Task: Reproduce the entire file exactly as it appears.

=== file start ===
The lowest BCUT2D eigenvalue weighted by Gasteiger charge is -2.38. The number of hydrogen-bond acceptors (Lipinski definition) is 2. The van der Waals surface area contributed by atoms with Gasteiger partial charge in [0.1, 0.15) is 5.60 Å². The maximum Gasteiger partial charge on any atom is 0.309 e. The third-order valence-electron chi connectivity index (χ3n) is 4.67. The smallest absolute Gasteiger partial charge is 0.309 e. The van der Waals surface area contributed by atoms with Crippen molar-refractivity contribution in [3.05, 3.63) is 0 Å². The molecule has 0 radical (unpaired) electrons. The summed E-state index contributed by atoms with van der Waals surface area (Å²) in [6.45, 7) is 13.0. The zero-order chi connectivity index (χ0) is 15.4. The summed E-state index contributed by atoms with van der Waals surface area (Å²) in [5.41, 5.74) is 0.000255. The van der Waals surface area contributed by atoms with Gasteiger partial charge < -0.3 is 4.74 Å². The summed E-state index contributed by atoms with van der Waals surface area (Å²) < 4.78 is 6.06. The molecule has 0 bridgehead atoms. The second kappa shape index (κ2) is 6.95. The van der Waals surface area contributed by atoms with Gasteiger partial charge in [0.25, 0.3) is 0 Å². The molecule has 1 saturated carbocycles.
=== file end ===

The lowest BCUT2D eigenvalue weighted by Gasteiger charge is -2.38. The number of hydrogen-bond acceptors (Lipinski definition) is 2. The van der Waals surface area contributed by atoms with Gasteiger partial charge in [0.1, 0.15) is 5.60 Å². The maximum Gasteiger partial charge on any atom is 0.309 e. The third-order valence-electron chi connectivity index (χ3n) is 4.67. The smallest absolute Gasteiger partial charge is 0.309 e. The van der Waals surface area contributed by atoms with Crippen molar-refractivity contribution in [3.05, 3.63) is 0 Å². The molecule has 0 radical (unpaired) electrons. The summed E-state index contributed by atoms with van der Waals surface area (Å²) in [6.45, 7) is 13.0. The zero-order chi connectivity index (χ0) is 15.4. The summed E-state index contributed by atoms with van der Waals surface area (Å²) in [5.41, 5.74) is 0.000255. The van der Waals surface area contributed by atoms with Gasteiger partial charge < -0.3 is 4.74 Å². The summed E-state index contributed by atoms with van der Waals surface area (Å²) < 4.78 is 6.06. The molecule has 0 bridgehead atoms. The second kappa shape index (κ2) is 6.95. The van der Waals surface area contributed by atoms with Gasteiger partial charge in [0.25, 0.3) is 0 Å². The molecule has 1 saturated carbocycles.